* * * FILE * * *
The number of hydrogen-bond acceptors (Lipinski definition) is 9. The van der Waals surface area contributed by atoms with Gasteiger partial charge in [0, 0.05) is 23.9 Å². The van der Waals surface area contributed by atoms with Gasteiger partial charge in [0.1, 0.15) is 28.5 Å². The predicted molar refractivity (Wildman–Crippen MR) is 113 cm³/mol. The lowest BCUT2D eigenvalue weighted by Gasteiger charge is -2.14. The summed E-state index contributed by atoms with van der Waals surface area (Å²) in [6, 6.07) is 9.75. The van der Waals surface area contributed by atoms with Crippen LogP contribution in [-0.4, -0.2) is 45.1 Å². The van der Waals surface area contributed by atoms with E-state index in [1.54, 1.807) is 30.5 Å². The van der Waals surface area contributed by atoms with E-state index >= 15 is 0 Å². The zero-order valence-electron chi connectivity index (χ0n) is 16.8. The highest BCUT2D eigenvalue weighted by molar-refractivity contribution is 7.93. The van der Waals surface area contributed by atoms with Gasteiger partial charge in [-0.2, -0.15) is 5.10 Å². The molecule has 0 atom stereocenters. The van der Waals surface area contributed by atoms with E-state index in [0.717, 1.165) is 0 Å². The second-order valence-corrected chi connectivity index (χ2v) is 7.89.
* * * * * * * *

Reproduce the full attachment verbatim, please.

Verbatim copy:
The number of hydrogen-bond acceptors (Lipinski definition) is 9. The van der Waals surface area contributed by atoms with Gasteiger partial charge in [0, 0.05) is 23.9 Å². The van der Waals surface area contributed by atoms with Gasteiger partial charge in [0.1, 0.15) is 28.5 Å². The predicted molar refractivity (Wildman–Crippen MR) is 113 cm³/mol. The lowest BCUT2D eigenvalue weighted by Gasteiger charge is -2.14. The summed E-state index contributed by atoms with van der Waals surface area (Å²) in [6, 6.07) is 9.75. The van der Waals surface area contributed by atoms with Crippen LogP contribution in [-0.4, -0.2) is 45.1 Å². The van der Waals surface area contributed by atoms with E-state index in [1.54, 1.807) is 30.5 Å². The van der Waals surface area contributed by atoms with E-state index >= 15 is 0 Å². The zero-order valence-electron chi connectivity index (χ0n) is 16.8. The highest BCUT2D eigenvalue weighted by molar-refractivity contribution is 7.93. The van der Waals surface area contributed by atoms with Gasteiger partial charge in [-0.2, -0.15) is 5.10 Å². The molecule has 0 atom stereocenters. The van der Waals surface area contributed by atoms with E-state index in [0.717, 1.165) is 0 Å². The second-order valence-corrected chi connectivity index (χ2v) is 7.89.